If your business isn’t completely dependent on technology, then you are in the minority these days. Given this dependence, protecting your business from an IT failure should top your priority list.
“Having been in the IT business now for 16 years, I’ve seen my fair share of close calls and, unfortunately, my fair share of outright disasters when it comes to IT,” says Zack Schuler, founder and CEO of Cal Net Technology Group. “There are three particular disasters that stick out in my mind. In each of these three cases the companies were taking nightly backups of their data, and they thought this was enough.”
Smart Business spoke to Schuler about how businesses can avoid these kinds of mistakes.
What are some of the worst disasters you’ve encountered?
The first case was a company that had a sprinkler break right above its servers. While it was taking a daily backup, the company left the tapes on top of its servers. The tapes were drenched and basically unusable after the downpour. The server hard drives were sent to data recovery, and after several days the company was up and running again. Had the tapes been taken off site, the downtime would have been significantly less.
The second case was a company that had its building burn down. Its current tapes were stored on site; however, the company had an older set that was taken off site. After a painful data reconstruction process, and several months later, the company was able to get back on its feet.
The last case was a company that experienced an Internet outage for a week when a major telephone company had its T1 down. This was the company’s only connection to the Internet, and its business was highly dependent on email, so this outage had a significant impact on its business. The company lost a percentage of its revenue as a result of the outage.
Needless to say, none of the above companies were prepared for the type of disaster that they suffered, yet all of them were backing up their data.
How can businesses avoid costly downtime?
Here are three important questions that you can pose to whoever manages your IT, and some tips that will get you one step closer to being truly prepared in case of emergency.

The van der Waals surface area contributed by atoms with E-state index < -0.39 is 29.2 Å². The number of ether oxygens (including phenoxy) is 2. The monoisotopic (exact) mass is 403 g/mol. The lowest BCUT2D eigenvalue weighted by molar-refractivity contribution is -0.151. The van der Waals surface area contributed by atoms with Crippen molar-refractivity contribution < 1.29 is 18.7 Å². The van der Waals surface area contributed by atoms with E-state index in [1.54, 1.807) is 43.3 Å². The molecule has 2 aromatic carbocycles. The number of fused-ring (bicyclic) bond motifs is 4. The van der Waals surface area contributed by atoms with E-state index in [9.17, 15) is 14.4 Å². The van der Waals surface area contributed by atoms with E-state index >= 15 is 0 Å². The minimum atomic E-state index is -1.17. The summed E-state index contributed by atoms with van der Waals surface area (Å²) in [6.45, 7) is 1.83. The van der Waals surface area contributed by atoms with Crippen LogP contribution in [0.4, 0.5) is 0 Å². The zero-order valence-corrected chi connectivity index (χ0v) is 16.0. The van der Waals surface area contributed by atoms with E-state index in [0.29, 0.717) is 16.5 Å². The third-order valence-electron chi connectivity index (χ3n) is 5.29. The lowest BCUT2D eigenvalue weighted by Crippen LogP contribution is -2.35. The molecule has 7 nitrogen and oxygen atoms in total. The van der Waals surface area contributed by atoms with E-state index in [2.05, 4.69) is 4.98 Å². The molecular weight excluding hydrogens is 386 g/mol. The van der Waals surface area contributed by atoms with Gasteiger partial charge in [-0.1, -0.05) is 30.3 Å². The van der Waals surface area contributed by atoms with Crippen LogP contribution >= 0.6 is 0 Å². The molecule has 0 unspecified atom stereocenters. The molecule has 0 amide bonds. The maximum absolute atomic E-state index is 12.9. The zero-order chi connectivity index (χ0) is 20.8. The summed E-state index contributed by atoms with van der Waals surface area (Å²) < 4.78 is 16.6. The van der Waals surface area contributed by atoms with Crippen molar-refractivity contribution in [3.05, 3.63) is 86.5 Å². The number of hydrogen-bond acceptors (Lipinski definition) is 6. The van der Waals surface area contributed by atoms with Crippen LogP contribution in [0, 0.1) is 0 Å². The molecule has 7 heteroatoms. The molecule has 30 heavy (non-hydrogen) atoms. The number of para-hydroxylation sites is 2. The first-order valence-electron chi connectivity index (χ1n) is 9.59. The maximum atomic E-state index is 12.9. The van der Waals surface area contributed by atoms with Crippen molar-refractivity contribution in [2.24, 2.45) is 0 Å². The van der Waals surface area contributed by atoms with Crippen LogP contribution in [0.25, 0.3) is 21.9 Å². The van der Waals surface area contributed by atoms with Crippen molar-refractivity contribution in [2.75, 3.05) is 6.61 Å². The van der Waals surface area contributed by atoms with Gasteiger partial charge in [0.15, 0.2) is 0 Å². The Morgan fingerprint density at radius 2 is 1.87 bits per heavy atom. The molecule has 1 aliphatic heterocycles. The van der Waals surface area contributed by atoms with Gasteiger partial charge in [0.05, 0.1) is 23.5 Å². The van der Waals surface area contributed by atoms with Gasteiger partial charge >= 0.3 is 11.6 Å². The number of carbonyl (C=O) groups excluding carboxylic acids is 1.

1. What is your plan in case of a lengthy Internet failure? The smart thing to do is to make sure that you have multiple connections to the Internet, over different mediums. Having a connection via a T1 and a DSL line is not a smart move, as they both traverse over the strands of wire. An Internet connection through a telephone company and another through a cable provider is the way to go.
2. What is your plan in case of a physical site failure, such as a fire, earthquake, etc.? Something as simple as a long-term power outage in your building can be a lot more common than one would think. On more than one occasion we’ve seen a building lose power for several days, and companies basically send their employees home. We had a client that was prepared in this scenario. It sent its employees to work from home, as it had a hot-site set up that employees were able to connect to from home.
3. What is your plan in the event of a major hardware failure? Even if your equipment is under warranty, if a particular part fails on a server, and the vendor is out of stock on that part, you could see some downtime. In this scenario, you should have a transition plan documented whereby you can easily move the data from one server’s backup over to another server, perhaps in a virtualized environment, to keep running.
What is the most common issue you’ve encountered with companies’ backup plans?
Perhaps the biggest overall error that I’ve seen companies make is that they don’t have any documented plan in place to recover from any of the above scenarios. Most companies simply don’t test their backups by going through a simulated failure. They assume that the backup is running as they’ve been told. The smartest action that you can take is to go through a simulated failure. Pretend that any of the above scenarios has happened, and try to recover from them. We assist IT departments with this type of work frequently, and we’ve never walked into a disaster recovery test whereby we didn’t make a tweak of some sort to make the plan better, thus more recoverable.
Zack Schuler is founder and CEO of Cal Net Technology Group. Reach him at firstname.lastname@example.org.
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